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Physiological and proteomics insights into salt tolerance of two Jerusalem artichoke cultivars

Abstract

Jerusalem artichoke (Helianthus tuberosus L.) is an insulin-containing crop, which has been paid an intensive attention in recent decades. Although, some progress has been made in the biochemistry of Jerusalem artichokes (JA), the inner adaptive mechanism of salt tolerance among JA varieties is still unclear. Elucidating salt-tolerant differences by integrated stress physiology and proteomics approach will provide comprehensive insights into their adaptive mechanism for various JA varieties, therefore serving for the large-scare cultivation in salt-affected marginal lands. JA seedlings were initially grown in half-strength Hoagland solution, and then exposed to 100 and 200 mM NaCl for 30 days. We found that salt stress decreased the plant height, root length, fresh and dry weight in both varieties, and the decreasing extents of N1 (Helianthus tuberosus var. N1) was greater than M1 (Helianthus tuberosus var. M1). Chloroplast ultrastructure in N1 was severely damaged, but appeared unaltered in M1. Also, N1 remained lower selective for K+ over Na+, exhibiting more Na+ accumulation in plant tissues compared to M1. Penetrating cutting-edge elementary proteomic results showed the regulation of protein expression in M1 was much more positive than in N1. Taken together, these results illustrated the considerable differences in adaption to saline environment between varieties.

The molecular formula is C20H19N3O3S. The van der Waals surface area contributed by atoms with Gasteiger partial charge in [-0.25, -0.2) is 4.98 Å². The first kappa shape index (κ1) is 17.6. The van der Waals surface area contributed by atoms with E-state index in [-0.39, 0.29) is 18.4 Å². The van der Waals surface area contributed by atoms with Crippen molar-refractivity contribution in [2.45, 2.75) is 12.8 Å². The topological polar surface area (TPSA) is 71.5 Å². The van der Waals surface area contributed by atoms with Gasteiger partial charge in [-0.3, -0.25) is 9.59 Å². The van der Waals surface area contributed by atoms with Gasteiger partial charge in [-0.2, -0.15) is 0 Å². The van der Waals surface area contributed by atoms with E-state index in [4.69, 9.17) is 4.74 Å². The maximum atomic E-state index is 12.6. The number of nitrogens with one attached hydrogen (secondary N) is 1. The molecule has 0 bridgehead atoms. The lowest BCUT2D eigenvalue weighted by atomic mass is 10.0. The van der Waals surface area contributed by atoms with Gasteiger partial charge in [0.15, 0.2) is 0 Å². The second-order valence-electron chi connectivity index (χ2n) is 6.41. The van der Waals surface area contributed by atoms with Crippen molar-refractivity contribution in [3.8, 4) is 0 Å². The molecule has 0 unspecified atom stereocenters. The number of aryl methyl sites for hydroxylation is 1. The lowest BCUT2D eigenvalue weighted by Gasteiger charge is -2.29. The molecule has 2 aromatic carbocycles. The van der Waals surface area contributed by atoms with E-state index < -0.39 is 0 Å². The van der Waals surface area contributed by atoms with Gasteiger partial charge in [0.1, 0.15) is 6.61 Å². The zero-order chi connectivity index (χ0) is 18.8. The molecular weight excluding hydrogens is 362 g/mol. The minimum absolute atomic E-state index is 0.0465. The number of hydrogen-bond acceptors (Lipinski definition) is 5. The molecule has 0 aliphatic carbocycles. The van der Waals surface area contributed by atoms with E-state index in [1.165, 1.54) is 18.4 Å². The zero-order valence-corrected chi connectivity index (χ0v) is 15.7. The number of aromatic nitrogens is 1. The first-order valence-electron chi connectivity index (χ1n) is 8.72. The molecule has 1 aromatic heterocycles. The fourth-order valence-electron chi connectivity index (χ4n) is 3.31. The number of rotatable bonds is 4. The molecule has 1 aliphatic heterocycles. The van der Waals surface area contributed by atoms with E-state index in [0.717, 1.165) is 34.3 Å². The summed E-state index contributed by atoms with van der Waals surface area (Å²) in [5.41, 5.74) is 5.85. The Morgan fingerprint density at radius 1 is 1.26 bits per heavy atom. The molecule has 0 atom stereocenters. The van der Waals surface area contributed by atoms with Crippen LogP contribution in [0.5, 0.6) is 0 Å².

Graphic abstract

Introduction

Salinity is a major problem affecting crop production all over the world: 20% of cultivated land in the world, and 33% of irrigated land, are salt-affected and degraded (Machado and Serralheiro 2017). Salt-affected soils occur in more than 100 countries worldwide, although varying from their extent of different places (Bui 2013). Recently, many plants have been intensely studied on their salt-tolerant processes, including physiological or molecular responses to salinity, aiming at well utilizing saline-alkali soil for crop production (Singh et al. 2012; Roy et al. 2014; Munns and Gilliham 2015).

JA is widely regarded with the relevant literature as moderate salt-tolerant plant, and it is rich in carbohydrates, of which 70–90% is inulin (Newton et al. 1991; Zhao et al. 2010). Many studies documented that JA species had stronger ecological adaptability to cold, drought and salinity, which just complied with China government’s concept of exploiting coastal saline soils for agricultural production (Zhao et al. 2010; Bhagia et al. 2018).

It has been reported that JA growth is generally inhibited by ionic toxicity, which can result in a little bit tube yield losses (Xue and Liu 2008), and some salt-tolerant mechanisms might play a vital role in compensating this adverse effects, including ion regionalization, fluctuations in antioxidant enzyme activity and osmotic adjustment under saline conditions (Yang et al. 2016; Long et al. 2009;). Additionally, salt resistance to plants is mainly controlled by polygenes, and this helps form newly synthesized or enhanced proteins, so-called salt-stress proteins which might be closely correlated to plant regulatory mechanisms (Duché et al. 2002). Recently, proteomics were widely used to analyze salt tolerance of many conventional plants (Eldakak et al. 2013; Aslam et al. 2017). However, it has not been applied to the study on the JA plant by far. Proteomics methodologies achieve rapid development within several years, and shift from two-dimensional gel electrophoresis (2-DE)-based approaches to SDS-PAGE or gel-free workflows in isotopic labeling techniques, nano-liquid chromatography, and high-resolution mass spectrometry, which provides a reliable analysis for salt-tolerant mechanism of plants for special purpose. The hypothesis of this paper is that the salt tolerance of JA plant has significant intraspecific differences and salt stress results in a series of adaptive responses in physiological and biochemical bases.